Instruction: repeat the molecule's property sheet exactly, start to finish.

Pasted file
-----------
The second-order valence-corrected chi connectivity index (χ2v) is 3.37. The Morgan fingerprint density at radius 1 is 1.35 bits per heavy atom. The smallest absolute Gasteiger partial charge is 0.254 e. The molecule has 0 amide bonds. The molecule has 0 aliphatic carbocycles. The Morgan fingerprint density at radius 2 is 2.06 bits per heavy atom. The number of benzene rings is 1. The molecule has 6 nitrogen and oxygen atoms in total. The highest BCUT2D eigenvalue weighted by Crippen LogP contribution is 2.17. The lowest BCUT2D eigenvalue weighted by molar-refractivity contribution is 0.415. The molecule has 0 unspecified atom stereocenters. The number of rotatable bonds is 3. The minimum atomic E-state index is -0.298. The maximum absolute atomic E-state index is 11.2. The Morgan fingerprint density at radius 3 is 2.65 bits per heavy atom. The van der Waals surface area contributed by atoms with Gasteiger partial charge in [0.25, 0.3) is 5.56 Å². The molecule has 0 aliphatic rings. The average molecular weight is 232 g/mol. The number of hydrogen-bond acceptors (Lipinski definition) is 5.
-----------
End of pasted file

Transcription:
The second-order valence-corrected chi connectivity index (χ2v) is 3.37. The Morgan fingerprint density at radius 1 is 1.35 bits per heavy atom. The smallest absolute Gasteiger partial charge is 0.254 e. The molecule has 0 amide bonds. The molecule has 0 aliphatic carbocycles. The Morgan fingerprint density at radius 2 is 2.06 bits per heavy atom. The number of benzene rings is 1. The molecule has 6 nitrogen and oxygen atoms in total. The highest BCUT2D eigenvalue weighted by Crippen LogP contribution is 2.17. The lowest BCUT2D eigenvalue weighted by molar-refractivity contribution is 0.415. The molecule has 0 unspecified atom stereocenters. The number of rotatable bonds is 3. The minimum atomic E-state index is -0.298. The maximum absolute atomic E-state index is 11.2. The Morgan fingerprint density at radius 3 is 2.65 bits per heavy atom. The van der Waals surface area contributed by atoms with Gasteiger partial charge in [0.25, 0.3) is 5.56 Å². The molecule has 0 aliphatic rings. The average molecular weight is 232 g/mol. The number of hydrogen-bond acceptors (Lipinski definition) is 5.